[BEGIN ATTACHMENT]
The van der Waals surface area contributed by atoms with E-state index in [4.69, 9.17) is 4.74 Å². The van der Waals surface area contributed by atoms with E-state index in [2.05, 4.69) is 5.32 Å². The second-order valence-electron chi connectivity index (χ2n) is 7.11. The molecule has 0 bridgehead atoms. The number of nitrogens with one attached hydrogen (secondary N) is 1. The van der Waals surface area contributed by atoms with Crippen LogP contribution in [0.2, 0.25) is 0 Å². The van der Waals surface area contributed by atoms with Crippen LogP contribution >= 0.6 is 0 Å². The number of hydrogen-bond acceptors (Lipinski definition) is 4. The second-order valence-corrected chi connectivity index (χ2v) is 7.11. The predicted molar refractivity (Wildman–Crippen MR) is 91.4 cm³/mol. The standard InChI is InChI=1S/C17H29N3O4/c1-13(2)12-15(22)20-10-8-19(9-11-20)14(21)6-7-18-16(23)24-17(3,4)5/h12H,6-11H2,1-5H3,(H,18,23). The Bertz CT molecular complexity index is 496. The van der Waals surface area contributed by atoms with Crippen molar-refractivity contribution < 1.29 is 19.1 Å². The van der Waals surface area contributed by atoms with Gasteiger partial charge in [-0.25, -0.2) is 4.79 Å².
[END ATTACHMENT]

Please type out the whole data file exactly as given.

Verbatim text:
The van der Waals surface area contributed by atoms with E-state index in [4.69, 9.17) is 4.74 Å². The van der Waals surface area contributed by atoms with E-state index in [2.05, 4.69) is 5.32 Å². The second-order valence-electron chi connectivity index (χ2n) is 7.11. The molecule has 0 bridgehead atoms. The number of nitrogens with one attached hydrogen (secondary N) is 1. The van der Waals surface area contributed by atoms with Crippen LogP contribution in [0.2, 0.25) is 0 Å². The van der Waals surface area contributed by atoms with Crippen LogP contribution >= 0.6 is 0 Å². The number of hydrogen-bond acceptors (Lipinski definition) is 4. The second-order valence-corrected chi connectivity index (χ2v) is 7.11. The predicted molar refractivity (Wildman–Crippen MR) is 91.4 cm³/mol. The standard InChI is InChI=1S/C17H29N3O4/c1-13(2)12-15(22)20-10-8-19(9-11-20)14(21)6-7-18-16(23)24-17(3,4)5/h12H,6-11H2,1-5H3,(H,18,23). The Bertz CT molecular complexity index is 496. The van der Waals surface area contributed by atoms with Crippen molar-refractivity contribution < 1.29 is 19.1 Å². The van der Waals surface area contributed by atoms with Gasteiger partial charge in [-0.25, -0.2) is 4.79 Å².